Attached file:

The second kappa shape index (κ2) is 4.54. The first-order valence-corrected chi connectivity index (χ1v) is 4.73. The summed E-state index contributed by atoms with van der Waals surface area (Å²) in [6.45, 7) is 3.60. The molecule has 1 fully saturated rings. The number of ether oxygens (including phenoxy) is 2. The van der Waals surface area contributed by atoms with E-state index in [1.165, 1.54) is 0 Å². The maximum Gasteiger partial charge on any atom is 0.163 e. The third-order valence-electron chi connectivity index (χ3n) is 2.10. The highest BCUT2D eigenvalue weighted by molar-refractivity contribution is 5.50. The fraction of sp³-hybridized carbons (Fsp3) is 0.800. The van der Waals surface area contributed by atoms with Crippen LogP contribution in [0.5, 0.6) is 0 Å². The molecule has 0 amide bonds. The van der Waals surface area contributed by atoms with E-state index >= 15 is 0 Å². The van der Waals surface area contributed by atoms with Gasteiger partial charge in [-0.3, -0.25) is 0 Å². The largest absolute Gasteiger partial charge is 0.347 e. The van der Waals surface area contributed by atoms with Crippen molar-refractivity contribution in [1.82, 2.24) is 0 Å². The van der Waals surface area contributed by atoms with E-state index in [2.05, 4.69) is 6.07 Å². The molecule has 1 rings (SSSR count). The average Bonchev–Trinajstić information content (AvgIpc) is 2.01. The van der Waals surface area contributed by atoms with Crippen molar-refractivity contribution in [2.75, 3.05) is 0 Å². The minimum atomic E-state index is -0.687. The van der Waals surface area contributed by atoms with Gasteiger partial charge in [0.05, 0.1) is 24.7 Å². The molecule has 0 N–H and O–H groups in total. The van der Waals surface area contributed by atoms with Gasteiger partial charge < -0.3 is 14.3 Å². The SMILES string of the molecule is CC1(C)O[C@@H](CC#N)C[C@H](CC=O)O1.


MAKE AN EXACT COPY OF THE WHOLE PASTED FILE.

The second kappa shape index (κ2) is 4.54. The first-order valence-corrected chi connectivity index (χ1v) is 4.73. The summed E-state index contributed by atoms with van der Waals surface area (Å²) in [6.45, 7) is 3.60. The molecule has 1 fully saturated rings. The number of ether oxygens (including phenoxy) is 2. The van der Waals surface area contributed by atoms with E-state index in [1.165, 1.54) is 0 Å². The maximum Gasteiger partial charge on any atom is 0.163 e. The third-order valence-electron chi connectivity index (χ3n) is 2.10. The highest BCUT2D eigenvalue weighted by molar-refractivity contribution is 5.50. The fraction of sp³-hybridized carbons (Fsp3) is 0.800. The van der Waals surface area contributed by atoms with Crippen LogP contribution in [0.5, 0.6) is 0 Å². The molecule has 0 amide bonds. The van der Waals surface area contributed by atoms with E-state index >= 15 is 0 Å². The van der Waals surface area contributed by atoms with Gasteiger partial charge in [-0.3, -0.25) is 0 Å². The largest absolute Gasteiger partial charge is 0.347 e. The van der Waals surface area contributed by atoms with Crippen molar-refractivity contribution in [1.82, 2.24) is 0 Å². The van der Waals surface area contributed by atoms with E-state index in [2.05, 4.69) is 6.07 Å². The molecule has 1 rings (SSSR count). The average Bonchev–Trinajstić information content (AvgIpc) is 2.01. The van der Waals surface area contributed by atoms with Crippen molar-refractivity contribution in [2.75, 3.05) is 0 Å². The minimum atomic E-state index is -0.687. The van der Waals surface area contributed by atoms with Gasteiger partial charge in [0.05, 0.1) is 24.7 Å². The molecule has 0 N–H and O–H groups in total. The van der Waals surface area contributed by atoms with Gasteiger partial charge < -0.3 is 14.3 Å². The SMILES string of the molecule is CC1(C)O[C@@H](CC#N)C[C@H](CC=O)O1.